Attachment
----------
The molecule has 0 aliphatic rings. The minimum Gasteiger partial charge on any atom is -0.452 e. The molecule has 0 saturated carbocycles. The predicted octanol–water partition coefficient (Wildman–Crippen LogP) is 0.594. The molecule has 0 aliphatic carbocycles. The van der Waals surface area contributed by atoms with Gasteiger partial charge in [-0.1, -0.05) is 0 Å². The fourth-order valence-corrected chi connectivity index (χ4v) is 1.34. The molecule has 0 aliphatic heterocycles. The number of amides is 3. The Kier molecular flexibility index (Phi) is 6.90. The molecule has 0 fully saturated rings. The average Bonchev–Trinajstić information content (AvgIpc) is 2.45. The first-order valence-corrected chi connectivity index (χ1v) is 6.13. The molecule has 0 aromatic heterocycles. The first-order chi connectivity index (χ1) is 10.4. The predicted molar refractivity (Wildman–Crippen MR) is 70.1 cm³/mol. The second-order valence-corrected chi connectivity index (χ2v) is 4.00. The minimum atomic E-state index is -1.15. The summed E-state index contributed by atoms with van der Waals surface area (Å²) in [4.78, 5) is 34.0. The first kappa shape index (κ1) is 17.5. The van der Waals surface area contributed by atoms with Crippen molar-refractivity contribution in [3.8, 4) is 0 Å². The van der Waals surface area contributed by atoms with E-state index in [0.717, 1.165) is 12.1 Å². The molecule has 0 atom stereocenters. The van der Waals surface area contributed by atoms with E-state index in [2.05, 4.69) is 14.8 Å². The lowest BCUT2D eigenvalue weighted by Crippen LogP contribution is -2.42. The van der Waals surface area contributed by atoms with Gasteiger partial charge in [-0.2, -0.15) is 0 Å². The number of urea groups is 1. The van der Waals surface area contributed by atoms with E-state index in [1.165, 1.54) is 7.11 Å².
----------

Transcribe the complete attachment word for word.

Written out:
The molecule has 0 aliphatic rings. The minimum Gasteiger partial charge on any atom is -0.452 e. The molecule has 0 saturated carbocycles. The predicted octanol–water partition coefficient (Wildman–Crippen LogP) is 0.594. The molecule has 0 aliphatic carbocycles. The van der Waals surface area contributed by atoms with Gasteiger partial charge in [-0.1, -0.05) is 0 Å². The fourth-order valence-corrected chi connectivity index (χ4v) is 1.34. The molecule has 0 aliphatic heterocycles. The number of amides is 3. The Kier molecular flexibility index (Phi) is 6.90. The molecule has 0 fully saturated rings. The average Bonchev–Trinajstić information content (AvgIpc) is 2.45. The first-order valence-corrected chi connectivity index (χ1v) is 6.13. The molecule has 0 aromatic heterocycles. The first-order chi connectivity index (χ1) is 10.4. The predicted molar refractivity (Wildman–Crippen MR) is 70.1 cm³/mol. The second-order valence-corrected chi connectivity index (χ2v) is 4.00. The minimum atomic E-state index is -1.15. The summed E-state index contributed by atoms with van der Waals surface area (Å²) in [4.78, 5) is 34.0. The first kappa shape index (κ1) is 17.5. The van der Waals surface area contributed by atoms with Crippen molar-refractivity contribution in [3.8, 4) is 0 Å². The van der Waals surface area contributed by atoms with E-state index in [0.717, 1.165) is 12.1 Å². The molecule has 0 atom stereocenters. The van der Waals surface area contributed by atoms with E-state index in [2.05, 4.69) is 14.8 Å². The lowest BCUT2D eigenvalue weighted by Crippen LogP contribution is -2.42. The van der Waals surface area contributed by atoms with Gasteiger partial charge in [-0.2, -0.15) is 0 Å². The number of urea groups is 1. The van der Waals surface area contributed by atoms with E-state index in [1.165, 1.54) is 7.11 Å².